Eastern Europe and Arms Sales Opportunities: Tom Owen looks at who provided military ordinance to Iraq.

Author:Owen, Tom

In the last Iraq war, as in this one, leftist commentators have made great play of the supposed arming of Iraq by the West. Yet there is scant evidence for this. A glimpse at the standard Iraqi armoury reveals vast quantities of Soviet-produced kit: T-55 and T-72 tanks, BMP and BRDM armoured vehicles, Scud missiles and the inevitable Kalashnikovs. Most of this obsolete equipment is a relic of Iraq's past as a Soviet client in the Cold War, yet recently an increasing weight of detail has emerged pointing to former Warsaw Pact and communist states continuing (in many cases in contravention of UN resolutions) to arm Iraq.

With Iraq desperate to replenish its armoury in recent years, it comes as no surprise that former communist states have seized arms sales opportunities. In the cases of Russia, Ukraine and several others, weapons remain one of their few viable export products. Penetration of state structures by individuals and groups of dubious honesty means that moral, legal and practical barriers to such exports can usually be overcome if the dollars are forthcoming. Yet there may also be, at least partly, an ideological motivation in some cases, as countries like Serbia see parallels between their own position and Iraq's, vis-a-vis the US.


So far the most visible diplomatic spat has been over Russian-supplied Global Positioning System (GPS) jamming systems. These systems are able to block the satellite signals that guide precision weapons such as Tomahawk cruise missiles, `blinding' them so that they miss their targets. Allegations surfaced in The Washington Post on 23 March claiming a company named Aviaconversiya had supplied five GPS jamming units to Iraq. Two other Russian companies were accused of selling anti-tank missiles and night-vision goggles to Iraq.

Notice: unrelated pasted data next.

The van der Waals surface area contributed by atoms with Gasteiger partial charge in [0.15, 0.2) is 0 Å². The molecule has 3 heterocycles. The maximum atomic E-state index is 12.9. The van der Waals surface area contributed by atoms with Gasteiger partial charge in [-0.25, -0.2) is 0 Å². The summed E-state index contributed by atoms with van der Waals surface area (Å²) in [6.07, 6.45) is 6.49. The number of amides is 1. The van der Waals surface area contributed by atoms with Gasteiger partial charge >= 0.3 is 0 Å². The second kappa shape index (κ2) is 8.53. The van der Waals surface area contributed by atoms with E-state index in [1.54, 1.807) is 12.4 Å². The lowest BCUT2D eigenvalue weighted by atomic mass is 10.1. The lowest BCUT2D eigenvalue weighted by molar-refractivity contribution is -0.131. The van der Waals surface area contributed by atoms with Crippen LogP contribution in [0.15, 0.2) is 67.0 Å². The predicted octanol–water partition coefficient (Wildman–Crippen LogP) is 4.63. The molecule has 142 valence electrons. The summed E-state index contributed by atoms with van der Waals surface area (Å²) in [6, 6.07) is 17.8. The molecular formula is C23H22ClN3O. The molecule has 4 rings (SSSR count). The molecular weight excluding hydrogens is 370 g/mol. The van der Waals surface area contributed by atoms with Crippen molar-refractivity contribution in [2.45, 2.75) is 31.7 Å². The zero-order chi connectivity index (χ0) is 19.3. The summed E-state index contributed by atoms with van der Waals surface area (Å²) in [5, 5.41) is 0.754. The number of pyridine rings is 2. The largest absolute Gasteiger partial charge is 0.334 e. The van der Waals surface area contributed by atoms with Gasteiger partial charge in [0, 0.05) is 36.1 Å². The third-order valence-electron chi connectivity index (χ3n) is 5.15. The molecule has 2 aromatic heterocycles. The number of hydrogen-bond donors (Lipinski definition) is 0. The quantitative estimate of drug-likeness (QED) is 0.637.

In what was probably a fit of pique, provoked by the failure of several Tomahawks, President Bush telephoned Vladimir Putin to complain about the sale. On 24 March, the day after The Washington Post story, Russian Foreign Minister Igor Ivanov announced that although Iraq had `repeatedly approached' Russia for arms `since October 2002', no equipment has been supplied in contravention of UN restrictions.

This is almost certainly true in the formal sense: controversial arms sales such as this are usually conducted through a third-party or `cut-out'. Indeed, both Aviaconversiya and KBP, accused of selling anti-tank missiles, are obliged to operate through the Russian state arms...

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